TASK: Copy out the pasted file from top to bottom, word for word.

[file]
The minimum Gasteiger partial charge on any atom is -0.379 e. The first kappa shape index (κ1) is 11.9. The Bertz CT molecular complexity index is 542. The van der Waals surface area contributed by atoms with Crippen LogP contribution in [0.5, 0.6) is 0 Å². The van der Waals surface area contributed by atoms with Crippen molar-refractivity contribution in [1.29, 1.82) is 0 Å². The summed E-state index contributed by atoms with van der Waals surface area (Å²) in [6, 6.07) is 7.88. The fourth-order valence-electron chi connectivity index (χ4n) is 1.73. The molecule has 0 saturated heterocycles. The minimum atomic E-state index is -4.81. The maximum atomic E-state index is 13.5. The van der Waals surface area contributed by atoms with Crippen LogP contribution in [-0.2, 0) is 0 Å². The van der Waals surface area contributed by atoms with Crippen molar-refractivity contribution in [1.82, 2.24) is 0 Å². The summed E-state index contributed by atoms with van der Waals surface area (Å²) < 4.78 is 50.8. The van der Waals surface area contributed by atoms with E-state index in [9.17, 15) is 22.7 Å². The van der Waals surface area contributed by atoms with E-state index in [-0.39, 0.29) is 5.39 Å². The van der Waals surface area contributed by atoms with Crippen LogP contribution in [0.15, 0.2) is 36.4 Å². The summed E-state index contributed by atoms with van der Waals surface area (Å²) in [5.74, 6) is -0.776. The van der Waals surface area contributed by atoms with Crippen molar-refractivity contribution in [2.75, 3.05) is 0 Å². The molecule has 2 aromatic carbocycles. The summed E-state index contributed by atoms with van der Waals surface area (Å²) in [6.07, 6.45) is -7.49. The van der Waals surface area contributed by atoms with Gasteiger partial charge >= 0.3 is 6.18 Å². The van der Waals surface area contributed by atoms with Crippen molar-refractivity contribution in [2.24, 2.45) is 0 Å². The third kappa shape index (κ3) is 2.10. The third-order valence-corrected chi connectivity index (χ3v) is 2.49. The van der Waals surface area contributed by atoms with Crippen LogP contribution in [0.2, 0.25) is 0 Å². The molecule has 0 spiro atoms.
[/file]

The minimum Gasteiger partial charge on any atom is -0.379 e. The first kappa shape index (κ1) is 11.9. The Bertz CT molecular complexity index is 542. The van der Waals surface area contributed by atoms with Crippen LogP contribution in [0.5, 0.6) is 0 Å². The van der Waals surface area contributed by atoms with Crippen molar-refractivity contribution in [1.29, 1.82) is 0 Å². The summed E-state index contributed by atoms with van der Waals surface area (Å²) in [6, 6.07) is 7.88. The fourth-order valence-electron chi connectivity index (χ4n) is 1.73. The molecule has 0 saturated heterocycles. The minimum atomic E-state index is -4.81. The maximum atomic E-state index is 13.5. The van der Waals surface area contributed by atoms with Crippen LogP contribution in [-0.2, 0) is 0 Å². The van der Waals surface area contributed by atoms with Crippen molar-refractivity contribution in [1.82, 2.24) is 0 Å². The summed E-state index contributed by atoms with van der Waals surface area (Å²) < 4.78 is 50.8. The van der Waals surface area contributed by atoms with E-state index in [9.17, 15) is 22.7 Å². The van der Waals surface area contributed by atoms with E-state index in [-0.39, 0.29) is 5.39 Å². The van der Waals surface area contributed by atoms with Crippen LogP contribution in [0.15, 0.2) is 36.4 Å². The summed E-state index contributed by atoms with van der Waals surface area (Å²) in [5.74, 6) is -0.776. The van der Waals surface area contributed by atoms with Crippen molar-refractivity contribution in [2.75, 3.05) is 0 Å². The molecule has 2 aromatic carbocycles. The summed E-state index contributed by atoms with van der Waals surface area (Å²) in [6.07, 6.45) is -7.49. The van der Waals surface area contributed by atoms with Gasteiger partial charge >= 0.3 is 6.18 Å². The van der Waals surface area contributed by atoms with Crippen molar-refractivity contribution in [2.24, 2.45) is 0 Å². The third kappa shape index (κ3) is 2.10. The third-order valence-corrected chi connectivity index (χ3v) is 2.49. The van der Waals surface area contributed by atoms with Crippen LogP contribution in [0.2, 0.25) is 0 Å². The molecule has 0 spiro atoms.